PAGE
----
The following message is from Jenifer Simpson at the American Association of People with Disabilities on the Senate’s passage of the “21st Century Communications and Video Accessibility Act” (S.3304) by unanimous consent. While this is not H.R. 3101 which many believe offers even greater forward movement in the arena of new media and accessible technology, the fact that the legislation passed by unanimous consent is a significant win for advocates. If ANY legislator had even questioned a small part of the bill, it would have halted it in its tracks.
U.S. Senate Passes the 21st Century Communications & Video Accessibility Act by Unanimous Consent!
Late in the evening on Thursday, August 5, 2010, the U.S. Senate passed by unanimous consent the “Twenty-first Century Communications and Video Accessibility Act of 2010” (S. 3304). This is a monumental step forward in accessible technology for people with disabilities.
To ensure Senate passage, earlier in the week, Senator Pryor (D-AR) introduced an amendment to improve S. 3304 and this amended version passed. Like H.R. 3101, passed on July 26, 2010 by the U.S. House of Representatives (348:23), S. 3304 will:
– Require captioned television programs to be captioned when delivered over the Internet.
– Authorize the FCC to require 7 hours per week of TV video description on the top 4 network channels and top 5 cable channels nationwide.
– Allocate up to $10 million per year for communications equipment used by individuals who are deaf-blind.
– Require televised emergency information to be accessible to individuals who are blind or have low vision.
– Require accessibility of advanced communications equipment and services, such as text messaging and e-mail.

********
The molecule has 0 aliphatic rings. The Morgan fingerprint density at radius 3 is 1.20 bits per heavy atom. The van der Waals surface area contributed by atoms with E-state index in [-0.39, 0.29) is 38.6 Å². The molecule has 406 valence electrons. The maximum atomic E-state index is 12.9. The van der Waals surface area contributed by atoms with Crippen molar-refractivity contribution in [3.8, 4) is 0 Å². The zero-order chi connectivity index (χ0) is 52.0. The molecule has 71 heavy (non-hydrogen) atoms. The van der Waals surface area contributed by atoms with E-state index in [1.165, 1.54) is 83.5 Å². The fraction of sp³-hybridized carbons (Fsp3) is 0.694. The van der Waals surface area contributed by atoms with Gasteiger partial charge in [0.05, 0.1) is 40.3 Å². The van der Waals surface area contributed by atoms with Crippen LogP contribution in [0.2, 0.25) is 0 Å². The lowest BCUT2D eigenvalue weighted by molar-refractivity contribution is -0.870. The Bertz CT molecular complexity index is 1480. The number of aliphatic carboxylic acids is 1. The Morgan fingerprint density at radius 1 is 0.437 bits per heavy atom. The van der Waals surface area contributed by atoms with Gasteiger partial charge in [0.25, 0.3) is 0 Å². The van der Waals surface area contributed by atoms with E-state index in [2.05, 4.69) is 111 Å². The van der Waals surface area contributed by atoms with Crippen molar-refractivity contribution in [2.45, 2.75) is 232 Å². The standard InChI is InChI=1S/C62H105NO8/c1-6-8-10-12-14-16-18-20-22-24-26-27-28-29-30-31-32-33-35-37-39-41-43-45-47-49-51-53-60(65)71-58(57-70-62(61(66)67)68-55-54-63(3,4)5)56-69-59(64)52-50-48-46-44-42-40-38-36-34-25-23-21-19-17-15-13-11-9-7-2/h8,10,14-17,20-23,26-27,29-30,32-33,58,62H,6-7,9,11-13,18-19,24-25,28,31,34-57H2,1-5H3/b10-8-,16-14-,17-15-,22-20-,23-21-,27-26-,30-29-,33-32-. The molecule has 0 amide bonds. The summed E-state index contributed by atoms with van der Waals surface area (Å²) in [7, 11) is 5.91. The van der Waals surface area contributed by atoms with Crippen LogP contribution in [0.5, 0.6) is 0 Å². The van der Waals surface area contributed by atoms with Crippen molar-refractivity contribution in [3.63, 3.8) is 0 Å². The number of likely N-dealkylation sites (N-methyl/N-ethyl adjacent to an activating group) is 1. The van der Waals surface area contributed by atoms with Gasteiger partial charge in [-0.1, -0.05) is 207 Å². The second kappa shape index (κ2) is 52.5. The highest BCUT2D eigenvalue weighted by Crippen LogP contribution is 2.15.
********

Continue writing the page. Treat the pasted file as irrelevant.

– Require access to Internet services that are built-in to mobile telephone devices, like smart phones, if achievable.
– Require devices of any size to be capable of displaying closed captioning, to deliver available video description, and to make emergency information accessible.
– Require accessible user controls for televisions and set-top boxes, and easy access to closed captioning and video description.
And much more.
S. 3304 now goes to the House of Representatives for their vote. Advocates support and expect the House to pass S. 3304 soon and then, on to the President for signature!
I very much appreciate the space and support that the AAPD board, staff and supporters have provided so we can serve the disability community in this way through our coalition of organizations for accessible technology (COAT).
I am honored and privileged to have been a member of the lobbying team that has worked for this legislation for over four years. This work has brought hundreds, if not thousands, of people with sensory disabilities vision loss, hearing loss, deaf-blind, others into a political process, For instance, H.R. 3101 has become a household word for many our deaf, blind and deaf-blind communities. Companies never before aware of how much their products and services impact our lives now have to better innovate for accessibility. People at the local level who may never have heard about AAPD now know much more about us and what we do. Significantly, we have demonstrated that the community of people with disabilities has political power: among the competing voices, our voice has been heard on Capitol Hill and we secured what many felt was almost impossible.
Of course, there are challenges ahead in working with the implementing agency, the Federal Communications Commission and in collaborating with industry. But most importantly, the everyday TV, Internet and phone tools so many of us take for granted will now become more accessible and usable for all people with disabilities. Truly, like the ADA 20 years ago, we are making history now!
All I can say is, “Well done!” For those of you who don’t know Jenifer, I can tell you, she has put her blood, sweat and tears into this bill. Countless hours spent knocking on doors all over Captiol Hill talking to legislators about how important it is. ALSO, she is one of those advocates who practices what she preaches with regard to keeping everyone “in the loop” about what is going on and what can be done to support the legislation. I’m not talking about keeping “policy folk” like me in the loop, but people like you – Individuals with disabilities or with family members with disabilities, or who just plain believe in equal access to all aspects of society (including cultural). This legislation passed because everyone took ownership. THAT is what makes this win truly a team effort. I look forward to hearing what happens as this bill moves to the House.